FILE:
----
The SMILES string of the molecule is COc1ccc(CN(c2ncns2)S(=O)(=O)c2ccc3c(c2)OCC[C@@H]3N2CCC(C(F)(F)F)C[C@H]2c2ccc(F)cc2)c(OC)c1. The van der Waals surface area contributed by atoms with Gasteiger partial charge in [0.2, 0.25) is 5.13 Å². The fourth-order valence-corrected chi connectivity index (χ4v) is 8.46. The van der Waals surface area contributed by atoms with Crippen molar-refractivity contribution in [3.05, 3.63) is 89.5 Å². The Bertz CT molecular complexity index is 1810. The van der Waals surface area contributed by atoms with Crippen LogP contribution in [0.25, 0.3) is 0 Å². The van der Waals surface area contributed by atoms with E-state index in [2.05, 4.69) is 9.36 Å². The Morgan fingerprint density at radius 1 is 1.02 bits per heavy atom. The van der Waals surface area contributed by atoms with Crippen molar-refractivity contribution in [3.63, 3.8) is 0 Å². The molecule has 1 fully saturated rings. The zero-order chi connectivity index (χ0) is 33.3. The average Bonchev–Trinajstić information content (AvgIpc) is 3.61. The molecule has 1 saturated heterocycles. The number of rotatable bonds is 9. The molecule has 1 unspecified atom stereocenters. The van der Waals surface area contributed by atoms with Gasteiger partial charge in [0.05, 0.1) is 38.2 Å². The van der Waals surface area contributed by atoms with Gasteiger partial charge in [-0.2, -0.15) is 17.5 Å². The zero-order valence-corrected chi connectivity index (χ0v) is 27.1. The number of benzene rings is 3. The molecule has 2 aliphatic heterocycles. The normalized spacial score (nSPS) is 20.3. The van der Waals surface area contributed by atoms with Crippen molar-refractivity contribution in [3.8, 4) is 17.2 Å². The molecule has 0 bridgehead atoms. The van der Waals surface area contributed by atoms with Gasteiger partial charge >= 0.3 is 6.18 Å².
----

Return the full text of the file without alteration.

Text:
The SMILES string of the molecule is COc1ccc(CN(c2ncns2)S(=O)(=O)c2ccc3c(c2)OCC[C@@H]3N2CCC(C(F)(F)F)C[C@H]2c2ccc(F)cc2)c(OC)c1. The van der Waals surface area contributed by atoms with Gasteiger partial charge in [0.2, 0.25) is 5.13 Å². The fourth-order valence-corrected chi connectivity index (χ4v) is 8.46. The van der Waals surface area contributed by atoms with Crippen molar-refractivity contribution in [3.05, 3.63) is 89.5 Å². The Bertz CT molecular complexity index is 1810. The van der Waals surface area contributed by atoms with Crippen LogP contribution in [0.25, 0.3) is 0 Å². The van der Waals surface area contributed by atoms with E-state index in [2.05, 4.69) is 9.36 Å². The Morgan fingerprint density at radius 1 is 1.02 bits per heavy atom. The van der Waals surface area contributed by atoms with Crippen molar-refractivity contribution in [3.63, 3.8) is 0 Å². The molecule has 1 fully saturated rings. The zero-order chi connectivity index (χ0) is 33.3. The average Bonchev–Trinajstić information content (AvgIpc) is 3.61. The molecule has 1 saturated heterocycles. The number of rotatable bonds is 9. The molecule has 1 unspecified atom stereocenters. The van der Waals surface area contributed by atoms with Gasteiger partial charge in [0.05, 0.1) is 38.2 Å². The van der Waals surface area contributed by atoms with Gasteiger partial charge in [-0.2, -0.15) is 17.5 Å². The zero-order valence-corrected chi connectivity index (χ0v) is 27.1. The number of benzene rings is 3. The molecule has 2 aliphatic heterocycles. The normalized spacial score (nSPS) is 20.3. The van der Waals surface area contributed by atoms with Crippen molar-refractivity contribution in [3.8, 4) is 17.2 Å². The molecule has 0 bridgehead atoms. The van der Waals surface area contributed by atoms with Gasteiger partial charge >= 0.3 is 6.18 Å².